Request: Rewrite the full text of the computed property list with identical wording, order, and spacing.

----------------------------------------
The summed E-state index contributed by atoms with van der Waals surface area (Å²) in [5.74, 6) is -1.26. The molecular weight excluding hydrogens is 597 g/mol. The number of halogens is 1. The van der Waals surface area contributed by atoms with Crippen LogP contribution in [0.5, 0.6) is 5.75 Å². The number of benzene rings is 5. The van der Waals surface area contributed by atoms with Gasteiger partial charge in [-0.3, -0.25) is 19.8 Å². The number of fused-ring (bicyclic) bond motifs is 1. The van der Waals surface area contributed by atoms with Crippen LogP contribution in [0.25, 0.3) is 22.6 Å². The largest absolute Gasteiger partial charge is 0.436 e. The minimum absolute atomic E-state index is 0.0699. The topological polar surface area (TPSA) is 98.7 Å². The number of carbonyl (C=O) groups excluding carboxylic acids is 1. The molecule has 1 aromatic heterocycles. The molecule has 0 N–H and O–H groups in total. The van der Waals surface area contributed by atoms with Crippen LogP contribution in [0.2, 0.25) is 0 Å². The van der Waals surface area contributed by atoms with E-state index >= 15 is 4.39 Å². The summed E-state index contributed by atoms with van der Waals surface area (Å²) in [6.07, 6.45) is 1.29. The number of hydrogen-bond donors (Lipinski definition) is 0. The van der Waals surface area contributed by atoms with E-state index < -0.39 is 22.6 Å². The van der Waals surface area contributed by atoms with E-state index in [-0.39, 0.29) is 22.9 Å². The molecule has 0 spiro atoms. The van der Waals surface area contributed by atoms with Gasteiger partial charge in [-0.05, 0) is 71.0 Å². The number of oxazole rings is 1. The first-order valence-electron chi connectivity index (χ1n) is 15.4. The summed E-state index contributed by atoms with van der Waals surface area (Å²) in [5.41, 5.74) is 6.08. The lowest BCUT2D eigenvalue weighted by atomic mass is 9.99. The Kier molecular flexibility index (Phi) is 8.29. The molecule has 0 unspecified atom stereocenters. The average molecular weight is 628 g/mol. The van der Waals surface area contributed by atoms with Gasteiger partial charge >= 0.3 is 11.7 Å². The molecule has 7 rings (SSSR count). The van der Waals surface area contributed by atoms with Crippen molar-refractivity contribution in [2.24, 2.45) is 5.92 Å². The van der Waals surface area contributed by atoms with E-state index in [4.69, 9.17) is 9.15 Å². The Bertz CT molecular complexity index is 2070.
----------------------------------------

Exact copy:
The summed E-state index contributed by atoms with van der Waals surface area (Å²) in [5.74, 6) is -1.26. The molecular weight excluding hydrogens is 597 g/mol. The number of halogens is 1. The van der Waals surface area contributed by atoms with Crippen LogP contribution in [0.5, 0.6) is 5.75 Å². The number of benzene rings is 5. The van der Waals surface area contributed by atoms with Gasteiger partial charge in [-0.3, -0.25) is 19.8 Å². The number of fused-ring (bicyclic) bond motifs is 1. The van der Waals surface area contributed by atoms with Crippen LogP contribution in [0.25, 0.3) is 22.6 Å². The largest absolute Gasteiger partial charge is 0.436 e. The minimum absolute atomic E-state index is 0.0699. The topological polar surface area (TPSA) is 98.7 Å². The number of carbonyl (C=O) groups excluding carboxylic acids is 1. The molecule has 1 aromatic heterocycles. The molecule has 0 N–H and O–H groups in total. The van der Waals surface area contributed by atoms with Crippen LogP contribution in [0.2, 0.25) is 0 Å². The van der Waals surface area contributed by atoms with E-state index >= 15 is 4.39 Å². The summed E-state index contributed by atoms with van der Waals surface area (Å²) in [6.07, 6.45) is 1.29. The number of hydrogen-bond donors (Lipinski definition) is 0. The van der Waals surface area contributed by atoms with E-state index < -0.39 is 22.6 Å². The van der Waals surface area contributed by atoms with E-state index in [-0.39, 0.29) is 22.9 Å². The molecule has 0 spiro atoms. The van der Waals surface area contributed by atoms with Gasteiger partial charge in [-0.05, 0) is 71.0 Å². The number of oxazole rings is 1. The first-order valence-electron chi connectivity index (χ1n) is 15.4. The summed E-state index contributed by atoms with van der Waals surface area (Å²) in [5.41, 5.74) is 6.08. The lowest BCUT2D eigenvalue weighted by atomic mass is 9.99. The Kier molecular flexibility index (Phi) is 8.29. The molecule has 0 unspecified atom stereocenters. The average molecular weight is 628 g/mol. The van der Waals surface area contributed by atoms with Gasteiger partial charge >= 0.3 is 11.7 Å². The molecule has 7 rings (SSSR count). The van der Waals surface area contributed by atoms with Crippen molar-refractivity contribution in [2.24, 2.45) is 5.92 Å². The van der Waals surface area contributed by atoms with E-state index in [4.69, 9.17) is 9.15 Å². The Bertz CT molecular complexity index is 2070.